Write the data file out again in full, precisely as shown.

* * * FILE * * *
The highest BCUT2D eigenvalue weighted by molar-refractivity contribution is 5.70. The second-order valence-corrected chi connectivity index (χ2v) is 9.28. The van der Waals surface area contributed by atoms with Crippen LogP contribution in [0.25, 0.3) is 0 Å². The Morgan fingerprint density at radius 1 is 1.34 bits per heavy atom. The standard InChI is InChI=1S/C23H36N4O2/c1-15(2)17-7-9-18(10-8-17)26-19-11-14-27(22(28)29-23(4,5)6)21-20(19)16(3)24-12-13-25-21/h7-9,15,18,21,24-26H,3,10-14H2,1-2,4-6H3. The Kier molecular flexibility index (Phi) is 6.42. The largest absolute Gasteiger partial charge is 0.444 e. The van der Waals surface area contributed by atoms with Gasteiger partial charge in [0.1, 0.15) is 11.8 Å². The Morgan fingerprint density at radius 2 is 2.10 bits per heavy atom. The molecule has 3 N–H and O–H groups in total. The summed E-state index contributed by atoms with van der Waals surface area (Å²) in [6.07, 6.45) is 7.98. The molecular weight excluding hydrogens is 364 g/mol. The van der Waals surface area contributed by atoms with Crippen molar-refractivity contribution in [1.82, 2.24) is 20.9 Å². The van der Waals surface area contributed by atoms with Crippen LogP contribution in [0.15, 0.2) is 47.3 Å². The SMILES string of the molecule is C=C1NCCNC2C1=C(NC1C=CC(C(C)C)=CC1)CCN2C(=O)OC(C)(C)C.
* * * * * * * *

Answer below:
The highest BCUT2D eigenvalue weighted by molar-refractivity contribution is 5.70. The second-order valence-corrected chi connectivity index (χ2v) is 9.28. The van der Waals surface area contributed by atoms with Crippen LogP contribution in [0.25, 0.3) is 0 Å². The Morgan fingerprint density at radius 1 is 1.34 bits per heavy atom. The standard InChI is InChI=1S/C23H36N4O2/c1-15(2)17-7-9-18(10-8-17)26-19-11-14-27(22(28)29-23(4,5)6)21-20(19)16(3)24-12-13-25-21/h7-9,15,18,21,24-26H,3,10-14H2,1-2,4-6H3. The Kier molecular flexibility index (Phi) is 6.42. The largest absolute Gasteiger partial charge is 0.444 e. The van der Waals surface area contributed by atoms with Gasteiger partial charge in [0.1, 0.15) is 11.8 Å². The Morgan fingerprint density at radius 2 is 2.10 bits per heavy atom. The molecule has 3 N–H and O–H groups in total. The summed E-state index contributed by atoms with van der Waals surface area (Å²) in [6.07, 6.45) is 7.98. The molecular weight excluding hydrogens is 364 g/mol. The van der Waals surface area contributed by atoms with Crippen molar-refractivity contribution in [1.82, 2.24) is 20.9 Å². The van der Waals surface area contributed by atoms with Crippen LogP contribution in [0.15, 0.2) is 47.3 Å². The SMILES string of the molecule is C=C1NCCNC2C1=C(NC1C=CC(C(C)C)=CC1)CCN2C(=O)OC(C)(C)C.